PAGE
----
Have you ever looked out at your lawn turning brown and muttered "Gee, we need some rain"?
Be careful what you wish for.
Tuesday was really hot and sunny. Wednesday we had a few showers. By Thursday morning it was raining steadily.
By the time I went out on Thursday it was pouring; I stopped at a traffic light and the rain was coming across the car's bonnet horizontally.
The first five minutes of the radio news was devoted to roads that were closed, yachts that had sunk and areas that had been blacked out by trees falling on power lines.
Last Thursday I had arrived at the office wearing the lightest summer shirt that I owned. This week I was rather damp despite being bundled up in my old raincoat and a fisherman's cap.
By the late afternoon it had begun to ease. When I drove home from the office I could actually see a tiny piece of blue sky off in the distance.
The fact it had stopped raining almost made up for discovering a leak in the ceiling of the dining room that had ruined a couple of magazines that had been in just the wrong place.
It could have been worse though – compared to Launceston and Melbourne we got off lightly. I think Melbourne had its wettest day for 150 years!
The folk at the Met Office explained that it was the result of an unusually intense low-pressure system. As it crossed the continent, summer gave way to gales, rain, hail, snow and even huge dust storms across four states.
A busy 48 hours for the emergency services.
But Friday morning the sun was actually shining. I looked out the kitchen window and shook my head in disbelief. "Weather!" I grunted, and turned to making breakfast.
The other morning we had a visitor turn up at the back door out of the blue.
"Hello, my name is Paul. I did some work for your sister at her place last year."
Yes, I remember you.
"I lost my drivers licence for a few months so I wasn't able to do any more jobs for a while. But I think I still owe your sister a bit of work."
Well, that's good of you, I said.
"But I'd rather not go back to her house. You see, I've had some trouble with mental illness and there's something about that place that upsets me."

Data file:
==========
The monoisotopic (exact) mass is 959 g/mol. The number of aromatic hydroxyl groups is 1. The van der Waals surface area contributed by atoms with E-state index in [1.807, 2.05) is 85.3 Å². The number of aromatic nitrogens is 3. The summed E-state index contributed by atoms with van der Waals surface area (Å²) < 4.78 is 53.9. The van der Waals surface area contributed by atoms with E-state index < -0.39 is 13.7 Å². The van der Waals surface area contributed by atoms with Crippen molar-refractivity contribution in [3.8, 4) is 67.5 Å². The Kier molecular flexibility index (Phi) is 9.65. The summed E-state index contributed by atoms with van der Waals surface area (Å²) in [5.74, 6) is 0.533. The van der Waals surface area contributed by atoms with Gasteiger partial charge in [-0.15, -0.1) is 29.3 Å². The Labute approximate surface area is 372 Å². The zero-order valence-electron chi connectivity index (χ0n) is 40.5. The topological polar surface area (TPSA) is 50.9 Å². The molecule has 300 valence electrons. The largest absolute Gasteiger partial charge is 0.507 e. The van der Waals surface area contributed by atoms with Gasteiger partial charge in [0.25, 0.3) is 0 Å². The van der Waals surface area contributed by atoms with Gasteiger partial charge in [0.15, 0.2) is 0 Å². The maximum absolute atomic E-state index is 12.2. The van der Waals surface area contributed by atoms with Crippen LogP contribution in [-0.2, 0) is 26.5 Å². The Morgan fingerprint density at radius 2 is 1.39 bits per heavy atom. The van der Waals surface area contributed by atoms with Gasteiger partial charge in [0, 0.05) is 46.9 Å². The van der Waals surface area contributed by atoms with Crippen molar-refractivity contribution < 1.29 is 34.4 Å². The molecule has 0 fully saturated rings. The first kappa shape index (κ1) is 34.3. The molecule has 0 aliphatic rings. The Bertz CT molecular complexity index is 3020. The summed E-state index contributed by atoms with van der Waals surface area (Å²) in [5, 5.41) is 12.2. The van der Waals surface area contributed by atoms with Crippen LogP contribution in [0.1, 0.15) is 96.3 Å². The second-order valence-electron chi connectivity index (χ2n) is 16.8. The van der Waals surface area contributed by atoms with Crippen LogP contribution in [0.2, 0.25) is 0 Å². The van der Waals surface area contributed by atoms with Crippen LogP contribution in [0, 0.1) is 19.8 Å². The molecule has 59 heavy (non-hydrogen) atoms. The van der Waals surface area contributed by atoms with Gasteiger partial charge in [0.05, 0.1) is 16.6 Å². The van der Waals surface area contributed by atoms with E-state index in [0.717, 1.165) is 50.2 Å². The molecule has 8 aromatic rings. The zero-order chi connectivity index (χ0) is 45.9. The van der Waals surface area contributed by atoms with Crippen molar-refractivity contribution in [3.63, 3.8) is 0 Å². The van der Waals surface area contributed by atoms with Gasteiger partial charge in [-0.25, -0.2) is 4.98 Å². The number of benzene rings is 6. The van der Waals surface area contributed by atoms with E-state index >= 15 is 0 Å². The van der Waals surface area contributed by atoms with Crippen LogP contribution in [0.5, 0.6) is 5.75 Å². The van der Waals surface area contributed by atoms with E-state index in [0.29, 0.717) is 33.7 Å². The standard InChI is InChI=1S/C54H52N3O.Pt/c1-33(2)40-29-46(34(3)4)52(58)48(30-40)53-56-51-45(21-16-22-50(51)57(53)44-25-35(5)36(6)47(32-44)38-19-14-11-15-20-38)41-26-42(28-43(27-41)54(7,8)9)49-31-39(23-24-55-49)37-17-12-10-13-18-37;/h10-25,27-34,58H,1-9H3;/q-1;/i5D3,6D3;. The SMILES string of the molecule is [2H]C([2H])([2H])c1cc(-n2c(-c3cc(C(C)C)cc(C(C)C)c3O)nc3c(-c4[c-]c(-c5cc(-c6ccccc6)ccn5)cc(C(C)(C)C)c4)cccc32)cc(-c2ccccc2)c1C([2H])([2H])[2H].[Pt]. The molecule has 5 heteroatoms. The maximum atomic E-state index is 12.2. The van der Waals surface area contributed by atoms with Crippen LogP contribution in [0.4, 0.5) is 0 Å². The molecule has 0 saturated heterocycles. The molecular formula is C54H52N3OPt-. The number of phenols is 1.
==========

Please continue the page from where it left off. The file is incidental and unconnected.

"I'd be willing to do some work here for you though to make it up. How about if I come round Saturday and cut back those blackberries in your driveway?"
Yeah, that sounds all right.
"Right, I'll see you then."
As he went off down the street, I couldn't help thinking to myself: I just hope he leaves the chainsaw in the truck.....
A worried phone call last night from a friend of Julie's. She'd arrived home from an overseas trip yesterday and had received an abusive anonymous phone call from someone almost as soon as she stepped in the door.
Apparently one of the national television programmes had run out of news items and had aired a segment about a legal problem she was having with the people next door about a property dispute.
Naturally, in the style of so-called "current affairs" television, they had painted everything in black and white, with Julie's friend coming out of it as though she was Joan Collins' character in Dynasty and the neighbours being represented as poor defenceless innocents.
It really annoys me when such programmes go for the such a trite and superficial treatment of the issues. If they can't give a balanced treatment of a simple neighbourhood dispute, what hope is there for them to treat important matters with any judgement?
Not to mention the privacy question. The television show identified her by name, mentioned what suburb she lived in and where she worked. No wonder she's getting crank calls from drones with nothing better to do than watch tabloid television.
Also on the tube this week, we've had a raft of new programmes in the comedy, drama and infotainment sectors. Julie had no trouble watching My Restaurant Rules, but the following drama, the premiere of Lost was another matter.
My sister has always been very sensitive to atmosphere and suspense in drama, so this menacing melodrama set on a desert island haunted by who-knows-what practically had her hair standing on end.
When it finished, I asked if she wanted to watch anything else. "Yes," she said through trembling lips, "show me something light and fluffy."
After a moment's thought, I dug out my Northern Exposure DVD and we watched episode #1 in which Doc arrives in town and meets all the quirky locals. After an hour of that she felt a lot calmer.
I call it DVD therapy. Maybe the medical profession should look into it instead of prescribing all those tranquillizers and anti-depressants.